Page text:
• Page
  • 1
Member Benefits

Join Now!

Check the advantages!
Just $10 for 3 months or $35 for a year

    •  
    • FREE
    • MEMBER
    • Range of media reviews for each book
    • Excerpts of all featured books
    • Author bios, interviews and pronunciations
    • Browse by genre
    • Book club discussions
    • Book club advice and reading guides
    • BookBrowse reviews and "beyond the book" back-stories
    •  
    • Reviews of notable books ahead of publication
    •  
    • Free books to read and review (US Only)
    •  
    • Browse for the best books by time period, setting & theme
    •  
    • Read-alike suggestions for thousands of books and authors
    •  
    • 'My Reading List" to keep track of your books
    •  

Editor's Choice

  • Book Jacket: The Invisible Life of Ivan Isaenko
    The Invisible Life of Ivan Isaenko
    by Scott Stambach
    BookBrowse First Impression reviewers were uniformly impressed by this difficult yet heartwarming ...
  • Book Jacket: Boy Erased
    Boy Erased
    by Garrard Conley
    Growing up in rural Arkansas, Garrard Conley did not quite fit the mold of his strait-laced, ...
  • Book Jacket: The Bones of Grace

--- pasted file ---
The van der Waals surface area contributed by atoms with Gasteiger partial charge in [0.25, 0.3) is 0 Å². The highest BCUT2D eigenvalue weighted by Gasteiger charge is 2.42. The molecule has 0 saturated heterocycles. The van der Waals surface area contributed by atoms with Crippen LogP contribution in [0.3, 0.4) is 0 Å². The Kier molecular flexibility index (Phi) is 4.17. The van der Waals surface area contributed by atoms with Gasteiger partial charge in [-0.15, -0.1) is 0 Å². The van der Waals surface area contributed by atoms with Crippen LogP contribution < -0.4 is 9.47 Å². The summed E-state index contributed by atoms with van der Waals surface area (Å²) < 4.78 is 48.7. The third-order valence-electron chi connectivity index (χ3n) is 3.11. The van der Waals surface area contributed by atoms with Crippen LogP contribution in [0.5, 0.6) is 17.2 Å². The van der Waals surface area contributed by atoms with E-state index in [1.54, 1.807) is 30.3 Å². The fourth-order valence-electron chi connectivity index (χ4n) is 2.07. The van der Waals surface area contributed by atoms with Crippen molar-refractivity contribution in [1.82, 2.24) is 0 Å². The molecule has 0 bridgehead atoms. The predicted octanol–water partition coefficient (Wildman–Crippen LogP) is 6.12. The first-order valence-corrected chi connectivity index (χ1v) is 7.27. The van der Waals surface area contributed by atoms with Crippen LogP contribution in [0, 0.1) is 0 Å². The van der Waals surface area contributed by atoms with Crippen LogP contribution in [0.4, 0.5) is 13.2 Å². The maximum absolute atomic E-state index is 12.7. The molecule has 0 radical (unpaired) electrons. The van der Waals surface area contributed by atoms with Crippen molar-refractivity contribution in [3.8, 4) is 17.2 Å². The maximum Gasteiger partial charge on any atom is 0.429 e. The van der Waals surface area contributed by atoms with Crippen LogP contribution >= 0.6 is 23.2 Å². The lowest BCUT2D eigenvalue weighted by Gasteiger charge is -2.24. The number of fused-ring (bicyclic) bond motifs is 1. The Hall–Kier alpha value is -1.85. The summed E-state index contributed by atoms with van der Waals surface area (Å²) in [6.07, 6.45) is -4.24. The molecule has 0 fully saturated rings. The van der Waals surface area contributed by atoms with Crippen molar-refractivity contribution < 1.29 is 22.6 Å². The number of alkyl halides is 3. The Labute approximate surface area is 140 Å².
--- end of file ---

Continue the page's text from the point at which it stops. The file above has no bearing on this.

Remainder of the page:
The Bones of Grace
    by Tahmima Anam
    The Bones of Grace completes Tahmima Anam's Bangladesh trilogy. The three novels, which can be ...

First Impressions

  • Book Jacket

    All the Ugly and Wonderful Things
    by Bryn Greenwood

    A memorable coming-of-age tale about loyalty, defiance, and the power of love.

    Read Member Reviews

  • Book Jacket

    Underground Airlines
    by Ben Winters

    "The Invisible Man meets Blade Runner in this outstanding alternate history thriller." - PW Star

    Read Member Reviews

Book Discussions
Book Jacket
This Must Be the Place
by Maggie O'Farrell

An irresistible love story for fans of Beautiful Ruins and Where'd You Go, Bernadette?

About the book
Join the discussion!
Win this book!
Win Lady Cop Makes Trouble

The Kopp Sisters Return!

One of the nation's first female deputy sheriffs returns in another gripping adventure based on fact.

Enter

Word Play

Solve this clue:

Manners M (T) M

and be entered to win..

Books that     
entertain,
     engage

 & enlighten

Visitors can view some of BookBrowse for free. Full access is for members only.

Join Today!

Your guide toexceptional          books

BookBrowse seeks out and recommends books that we believe to be best in class. Books that will whisk you to faraway places and times, that will expand your mind and challenge you -- the kinds of books you just can't wait to tell your friends about.

 
X

Free Weekly Newsletter

Keep up with what's happening in the world of books:
Reviews, previews, interviews and more!



Spam Free: Your email is never shared with anyone; opt out any time.